WHAT WE DO :: Species at Risk :: Action Plans

badgerAction Plan

The Species at Risk Coordinator supports Grassland Species at Risk (SAR) recovery plan implementation throughout the Southern Interior. In partnership with the provincial and federal governments, the GCC is collaborating with stakeholders, communities and industries to find ways to effectively implement recovery actions for grassland species at risk, specifically those depending on grassland ecosystems.

Species at Risk List of Resources


This initiative is intended to facilitate the development and implementation of grassland ecosystem-based SAR recovery action plans at the local level. It will also work towards building a broad level of awareness and understanding about species at risk. Further, the initiative will also help to address the land-use pressures that lead to the fragmentation and development of grasslands and species-at-risk habitats.

Exploring opportunities and models for Conservation Partnerships in the Thompson-Nicola and Cariboo-Chilcotin

owlCreating a coordinated, efficient approach to implementing recovery action plans was identified as a primary challenge in the February/March 2009 Grassland Species at Risk workshops [see below]. A number of workshop participants expressed support for the concept of streamlined regional conservation-focused partnerships and noted that a number of regions already have existing conservation partnerships. Examples include South Okanagan Similkameen Conservation Program (SOSCP), East Kootenay Conservation Program (EKCP) and Okanagan Collaborative Conservation Program (OCCP).

Workshop participants were uncertain about what framework or model for partnerships would be best suited to the Thompson-Nicola and Cariboo-Chilcotin, the two grassland regions lacking conservation partnerships. Some participants thought that existing committees or groups might be adapted to deliver conservation-focused activities. Many participants expressed interest in what models for conservation partnerships exist in the province and elsewhere.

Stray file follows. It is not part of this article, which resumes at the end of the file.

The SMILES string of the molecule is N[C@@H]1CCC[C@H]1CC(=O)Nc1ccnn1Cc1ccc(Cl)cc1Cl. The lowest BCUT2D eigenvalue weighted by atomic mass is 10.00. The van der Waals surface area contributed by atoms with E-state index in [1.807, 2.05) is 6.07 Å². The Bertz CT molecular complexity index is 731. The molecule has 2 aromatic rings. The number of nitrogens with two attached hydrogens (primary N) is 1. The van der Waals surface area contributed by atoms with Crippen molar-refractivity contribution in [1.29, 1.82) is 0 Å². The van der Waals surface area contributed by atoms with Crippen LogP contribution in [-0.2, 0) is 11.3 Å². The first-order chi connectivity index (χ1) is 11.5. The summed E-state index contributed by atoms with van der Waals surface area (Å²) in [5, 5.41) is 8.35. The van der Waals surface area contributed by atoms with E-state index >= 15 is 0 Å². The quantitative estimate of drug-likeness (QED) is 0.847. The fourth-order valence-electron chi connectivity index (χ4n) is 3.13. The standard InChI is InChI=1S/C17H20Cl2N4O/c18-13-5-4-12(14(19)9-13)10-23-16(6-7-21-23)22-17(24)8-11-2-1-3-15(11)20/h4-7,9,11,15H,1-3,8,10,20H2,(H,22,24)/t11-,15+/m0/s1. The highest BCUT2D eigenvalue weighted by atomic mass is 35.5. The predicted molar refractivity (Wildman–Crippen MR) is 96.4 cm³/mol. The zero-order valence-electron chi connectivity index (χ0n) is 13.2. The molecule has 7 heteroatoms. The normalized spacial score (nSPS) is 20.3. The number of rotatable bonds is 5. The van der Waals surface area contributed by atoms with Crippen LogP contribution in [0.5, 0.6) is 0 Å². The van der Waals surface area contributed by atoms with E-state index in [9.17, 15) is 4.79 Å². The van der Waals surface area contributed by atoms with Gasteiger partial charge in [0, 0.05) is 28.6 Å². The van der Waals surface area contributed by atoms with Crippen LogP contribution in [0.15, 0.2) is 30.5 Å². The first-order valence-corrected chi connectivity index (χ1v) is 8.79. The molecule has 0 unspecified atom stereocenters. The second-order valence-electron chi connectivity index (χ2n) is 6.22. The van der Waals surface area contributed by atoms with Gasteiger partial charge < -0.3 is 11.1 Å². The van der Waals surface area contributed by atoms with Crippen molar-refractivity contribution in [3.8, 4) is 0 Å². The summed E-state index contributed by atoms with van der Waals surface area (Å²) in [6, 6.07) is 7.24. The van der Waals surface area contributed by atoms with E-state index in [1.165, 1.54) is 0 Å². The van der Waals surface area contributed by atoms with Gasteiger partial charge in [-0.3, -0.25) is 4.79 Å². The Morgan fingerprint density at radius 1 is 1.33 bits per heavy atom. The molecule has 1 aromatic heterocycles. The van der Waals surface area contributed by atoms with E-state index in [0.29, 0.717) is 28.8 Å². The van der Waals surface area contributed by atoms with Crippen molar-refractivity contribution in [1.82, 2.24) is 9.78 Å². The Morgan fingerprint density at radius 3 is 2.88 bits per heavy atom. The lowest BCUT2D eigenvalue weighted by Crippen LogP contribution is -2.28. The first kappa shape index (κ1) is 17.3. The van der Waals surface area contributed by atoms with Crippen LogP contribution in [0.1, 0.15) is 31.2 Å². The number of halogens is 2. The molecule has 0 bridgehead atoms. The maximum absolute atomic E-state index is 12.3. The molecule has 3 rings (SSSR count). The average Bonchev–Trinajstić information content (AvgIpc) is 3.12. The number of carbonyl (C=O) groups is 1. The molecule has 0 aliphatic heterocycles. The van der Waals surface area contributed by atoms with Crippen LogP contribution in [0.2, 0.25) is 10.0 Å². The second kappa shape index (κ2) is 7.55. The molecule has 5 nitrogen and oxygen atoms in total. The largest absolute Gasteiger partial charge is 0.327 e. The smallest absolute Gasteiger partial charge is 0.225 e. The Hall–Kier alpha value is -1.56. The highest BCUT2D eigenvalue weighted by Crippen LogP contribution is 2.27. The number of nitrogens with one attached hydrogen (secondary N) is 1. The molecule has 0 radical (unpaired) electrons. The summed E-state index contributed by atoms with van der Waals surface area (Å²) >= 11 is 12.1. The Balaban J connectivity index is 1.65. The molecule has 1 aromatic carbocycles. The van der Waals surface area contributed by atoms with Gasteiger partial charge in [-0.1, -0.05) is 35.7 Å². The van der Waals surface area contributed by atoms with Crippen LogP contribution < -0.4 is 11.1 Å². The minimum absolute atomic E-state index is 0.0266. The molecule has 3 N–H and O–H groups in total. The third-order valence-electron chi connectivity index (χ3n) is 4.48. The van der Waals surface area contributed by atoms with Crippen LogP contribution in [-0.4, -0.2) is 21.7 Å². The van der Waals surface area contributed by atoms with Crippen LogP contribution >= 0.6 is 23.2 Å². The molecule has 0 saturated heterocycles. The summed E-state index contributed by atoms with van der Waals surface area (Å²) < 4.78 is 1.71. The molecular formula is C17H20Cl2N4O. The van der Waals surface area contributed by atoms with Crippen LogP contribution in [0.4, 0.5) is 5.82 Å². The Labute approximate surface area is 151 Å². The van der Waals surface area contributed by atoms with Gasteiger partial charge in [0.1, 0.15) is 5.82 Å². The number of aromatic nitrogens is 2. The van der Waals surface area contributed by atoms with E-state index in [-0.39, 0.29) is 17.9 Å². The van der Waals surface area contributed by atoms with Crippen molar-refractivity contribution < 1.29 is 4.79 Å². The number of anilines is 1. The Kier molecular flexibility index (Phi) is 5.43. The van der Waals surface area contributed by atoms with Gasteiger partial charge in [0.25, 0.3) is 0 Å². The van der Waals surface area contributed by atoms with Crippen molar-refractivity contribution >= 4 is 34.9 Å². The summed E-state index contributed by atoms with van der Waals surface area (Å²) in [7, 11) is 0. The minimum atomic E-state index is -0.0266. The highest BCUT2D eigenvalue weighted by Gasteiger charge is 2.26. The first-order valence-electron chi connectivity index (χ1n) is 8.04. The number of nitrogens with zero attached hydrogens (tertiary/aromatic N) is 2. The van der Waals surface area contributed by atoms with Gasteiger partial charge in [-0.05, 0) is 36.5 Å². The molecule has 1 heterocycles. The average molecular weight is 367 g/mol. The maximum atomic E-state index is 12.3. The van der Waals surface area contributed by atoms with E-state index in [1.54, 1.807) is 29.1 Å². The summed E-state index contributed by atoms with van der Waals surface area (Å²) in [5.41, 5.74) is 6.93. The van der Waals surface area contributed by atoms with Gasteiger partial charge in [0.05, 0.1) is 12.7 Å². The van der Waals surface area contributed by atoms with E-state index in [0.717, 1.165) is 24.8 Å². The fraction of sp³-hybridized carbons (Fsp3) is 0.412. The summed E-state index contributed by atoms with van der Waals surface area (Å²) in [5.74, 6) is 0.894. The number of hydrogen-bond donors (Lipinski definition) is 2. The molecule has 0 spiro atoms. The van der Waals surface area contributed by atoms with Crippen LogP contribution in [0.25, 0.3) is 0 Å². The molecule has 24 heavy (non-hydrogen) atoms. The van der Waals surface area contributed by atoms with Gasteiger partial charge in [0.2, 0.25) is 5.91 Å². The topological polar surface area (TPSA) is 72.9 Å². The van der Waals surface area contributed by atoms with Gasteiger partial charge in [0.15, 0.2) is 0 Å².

To address this question, Don Gayton of FORREX has prepared a paper on partnership models. The paper compares different partnerships based on a questionnaire sent to representatives of SOSCP, EKCP, OCCP, Garry Oak Ecosystems Recovery Team and Alberta’s MultiSAR. 

The intent of the paper is to provide a starting point for further discussions about establishing conservation partnerships in the Thompson-Okanagan and Cariboo-Chilcotin. Regional meetings in Kamloops and Williams Lake are planned for Fall 2009 when participants will discuss the FORREX paper and regional conservation partnerships for the Thompson-Nicola and Cariboo-Chilcotin. To review the paper written by Don Gayton (FORREX) and entitled “Organizational Survey of Grassland Species at Risk Conservation Groups”, please click [here].

From Species to Landscapes: Extending knowledge on dry forest and grassland species at risk

rattlesnakeAs part of the Grassland Species at Risk project, the GCC in partnership with FORREX and the Province of BC, sponsored a series of successful interactive workshops designed to explore multi-species, ecosystem-based approaches for conserving species at risk and the habitats on which they depend. The Grassland Species at Risk project was profiled as part of a series of presentations that described how the province, FORREX, GCC and local partners are working to facilitate recovery of grasslands ecosystems and species. The workshop in Penticton also provided media training and discussions designed to help participants improve their marketing of ecosystem management concepts to various audiences. In Kamloops and Williams Lake, the workshops highlighted priorities and accomplishments of local groups working in the grasslands. Francois Bluoin from Fish and Wildlife, Alberta, also presented highlights of Alberta’s species at risk program, MULTISAR.

To see summaries of workshop presentations and discussions, please click below:

Penticton, BC, February 04, 2009

Kamloops, BC, March 03, 2009

Williams Lake, BC, March 05, 2009